Homes for the Upwardly Mobile & the Prospective Homeowners Association: A Social Venture, utilizing shared-equity solutions and Green renovation, to create income and housing opportunities for individuals and families who have heretofore been left out of the economic mainstream.
Helping youths (18-24), most of whom we work with are currently homeless, keep a temporary roof over their heads and obtain Living Wages from on-the-job training in Green Construction, by renovating single-family and multi-family residential properties.
The processes H.U.M. uses turn these properties "Green" within the Cal-Green Code for 2010. Once the properties are "greened", they are then sold to a California Housing Cooperative, and the youths given the first right of refusal to purchase shares in the housing co-op. This effectively makes them first time home owners and they begin to accrue equity towards their future retirement.
Options are available to purchase shares and lease back properties to themselves, at below market rates. Cooperatives are democratically controlled by the shareholders.
The gap between income and rent continues to widen and despite a robust level of rental housing, there remains a dearth of housing that can be considered affordable,
according to new data released April 21, by prominent national housing advocates.
There are over 300,000 homes that can be Greened and brought up-to-date in Los Angeles & Orange Counties alone.
Some of the land can be made more dense, in order to hold more people in the same space, without ruining the character of any neighborhood. Instead of gentrification, unification of additional families on existing property parcels to share the costs and beautification will be the order of the day!
Keeping people in their homes is a priority. The non-profit plans to buy families' homes before they lose them to foreclosure, renovate those and sell them to the housing co-op. Providing the previous owners shares in the housing co-op, in return for the title on their property. Then, as shareholders themselves of the co-op, they can direct the co-op to lease their own homes back to themselves.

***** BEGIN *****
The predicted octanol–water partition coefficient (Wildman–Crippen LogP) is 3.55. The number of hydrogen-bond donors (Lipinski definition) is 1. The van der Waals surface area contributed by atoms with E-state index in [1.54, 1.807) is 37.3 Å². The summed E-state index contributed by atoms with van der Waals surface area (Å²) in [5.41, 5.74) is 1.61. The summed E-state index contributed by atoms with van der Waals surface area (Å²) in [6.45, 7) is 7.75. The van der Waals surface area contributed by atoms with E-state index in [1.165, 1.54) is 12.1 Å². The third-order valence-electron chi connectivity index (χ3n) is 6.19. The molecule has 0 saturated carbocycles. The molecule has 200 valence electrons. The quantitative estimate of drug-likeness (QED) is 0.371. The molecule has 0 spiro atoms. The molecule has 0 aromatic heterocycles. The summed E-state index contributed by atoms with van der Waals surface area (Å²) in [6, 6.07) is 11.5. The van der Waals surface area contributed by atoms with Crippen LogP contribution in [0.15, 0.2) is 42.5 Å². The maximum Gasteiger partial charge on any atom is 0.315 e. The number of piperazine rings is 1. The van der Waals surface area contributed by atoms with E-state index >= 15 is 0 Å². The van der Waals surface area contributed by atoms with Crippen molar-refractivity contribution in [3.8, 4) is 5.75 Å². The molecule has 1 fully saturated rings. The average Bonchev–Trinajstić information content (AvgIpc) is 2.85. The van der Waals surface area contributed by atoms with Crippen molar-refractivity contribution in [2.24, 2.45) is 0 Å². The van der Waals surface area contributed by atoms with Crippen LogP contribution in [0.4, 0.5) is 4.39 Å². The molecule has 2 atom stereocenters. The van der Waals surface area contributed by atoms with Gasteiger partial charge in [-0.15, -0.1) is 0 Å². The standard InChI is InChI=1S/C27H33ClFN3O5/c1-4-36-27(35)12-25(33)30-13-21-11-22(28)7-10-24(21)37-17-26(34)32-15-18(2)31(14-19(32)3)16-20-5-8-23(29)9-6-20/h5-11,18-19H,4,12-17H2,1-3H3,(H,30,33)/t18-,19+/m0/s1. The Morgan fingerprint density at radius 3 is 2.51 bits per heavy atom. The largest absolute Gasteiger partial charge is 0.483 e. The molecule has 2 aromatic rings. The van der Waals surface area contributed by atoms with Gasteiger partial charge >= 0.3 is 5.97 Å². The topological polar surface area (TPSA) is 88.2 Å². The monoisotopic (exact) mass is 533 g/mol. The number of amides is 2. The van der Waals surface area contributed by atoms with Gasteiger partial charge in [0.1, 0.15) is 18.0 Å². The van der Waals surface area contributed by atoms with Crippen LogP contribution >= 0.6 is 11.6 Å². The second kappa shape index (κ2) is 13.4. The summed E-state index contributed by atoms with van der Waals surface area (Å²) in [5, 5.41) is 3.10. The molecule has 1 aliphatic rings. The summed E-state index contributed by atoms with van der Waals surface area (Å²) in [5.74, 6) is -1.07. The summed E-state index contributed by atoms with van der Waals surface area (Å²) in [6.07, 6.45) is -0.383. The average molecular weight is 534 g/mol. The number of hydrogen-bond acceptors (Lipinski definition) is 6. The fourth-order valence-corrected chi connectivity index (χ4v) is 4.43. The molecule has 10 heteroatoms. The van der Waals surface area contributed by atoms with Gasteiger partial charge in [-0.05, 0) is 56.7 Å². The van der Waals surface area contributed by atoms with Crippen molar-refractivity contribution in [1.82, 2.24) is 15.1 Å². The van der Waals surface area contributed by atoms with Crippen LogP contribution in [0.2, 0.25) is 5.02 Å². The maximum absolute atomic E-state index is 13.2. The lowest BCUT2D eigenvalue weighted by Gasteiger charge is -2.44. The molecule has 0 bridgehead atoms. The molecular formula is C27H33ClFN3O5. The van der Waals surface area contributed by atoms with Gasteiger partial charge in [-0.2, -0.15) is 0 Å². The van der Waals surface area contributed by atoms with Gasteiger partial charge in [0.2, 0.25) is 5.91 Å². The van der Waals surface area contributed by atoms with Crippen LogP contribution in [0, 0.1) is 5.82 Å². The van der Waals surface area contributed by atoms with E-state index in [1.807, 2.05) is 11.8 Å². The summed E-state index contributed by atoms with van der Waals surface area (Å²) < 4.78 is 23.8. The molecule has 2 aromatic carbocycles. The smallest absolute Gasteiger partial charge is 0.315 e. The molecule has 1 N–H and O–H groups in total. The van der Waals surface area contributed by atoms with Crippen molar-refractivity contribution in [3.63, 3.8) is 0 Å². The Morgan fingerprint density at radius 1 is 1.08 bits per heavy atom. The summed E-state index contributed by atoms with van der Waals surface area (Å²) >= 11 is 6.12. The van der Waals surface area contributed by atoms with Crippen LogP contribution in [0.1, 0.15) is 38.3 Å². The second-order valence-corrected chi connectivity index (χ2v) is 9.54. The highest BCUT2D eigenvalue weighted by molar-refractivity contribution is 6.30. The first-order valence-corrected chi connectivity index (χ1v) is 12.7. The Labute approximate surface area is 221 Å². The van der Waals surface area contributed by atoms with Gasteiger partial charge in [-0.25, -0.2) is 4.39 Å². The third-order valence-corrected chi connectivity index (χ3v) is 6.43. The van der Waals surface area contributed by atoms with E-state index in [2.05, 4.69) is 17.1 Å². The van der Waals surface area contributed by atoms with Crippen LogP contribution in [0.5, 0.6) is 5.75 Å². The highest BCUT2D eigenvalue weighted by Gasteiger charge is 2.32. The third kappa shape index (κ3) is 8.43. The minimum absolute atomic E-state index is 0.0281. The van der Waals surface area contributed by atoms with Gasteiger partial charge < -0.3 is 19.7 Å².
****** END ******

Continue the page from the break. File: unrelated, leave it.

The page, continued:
Densifying their property to house just one additional family, if it's a single-family property. Then allowing another family who has lost their home to move into the second home on the same property.
Helping get the homeless productive again and earning income, so they can support themselves and put a roof over their heads, while putting them into a position where they can build future equity is just as important.
Workers will have the first right of refusal to buy shares in the co-op, and the right to lease a living unit from the co-op. How can this be accomplished? By the Greening of existing housing stock! There has never been an opportunity like this before, where a non-profit organization such as ours could buy REO's for "pennies on the dollar",
with an advantage provided by law.
"National First Look Program". Here is the gist of it: After expressing interest in a property, the First Look Period will last approximately five to 12 business days during which the NSP Grantee will conduct inspections and establish costs to repair in anticipation of the financial institutions price offer. In the event that no NSP grantee exercises its preference to purchase an REO property during the First Look period, the financial institution will follow its normal process to sell the home on the open market.
Currently, the Federal Housing Administration (FHA) offers a complementary pilot program in which NSP grantees receive an exclusive option to purchase so-called HUD Homes at a discount prior to those homes being made available to the investor community. The FHA pilot, alongside today's agreement expands the opportunity for NSP grantees to gain access to REO properties through a national first-look standard option.
HUD's Neighborhood Stabilization Program was created to address the housing crisis, create jobs, and grow local economies by providing communities with the resources to purchase and rehabilitate vacant homes. NSP grants are helping state and local governments, as well as non-profit developers, acquire land and property; demolish or rehabilitate abandoned properties; and/or offer down payment and closing cost assistance to low to middle-income home buyers.
Grantees can also stabilize neighborhoods by creating "land banks" to assemble, temporarily manage, and dispose of foreclosed homes. To date, HUD has allocated nearly $6 billion in funding to state and local governments and non-profit housing developments. In the coming weeks, HUD will allocate an additional $1 billion in NSP funding, which was provided through the Dodd-Frank Wall Street Reform and Consumer Protection Act.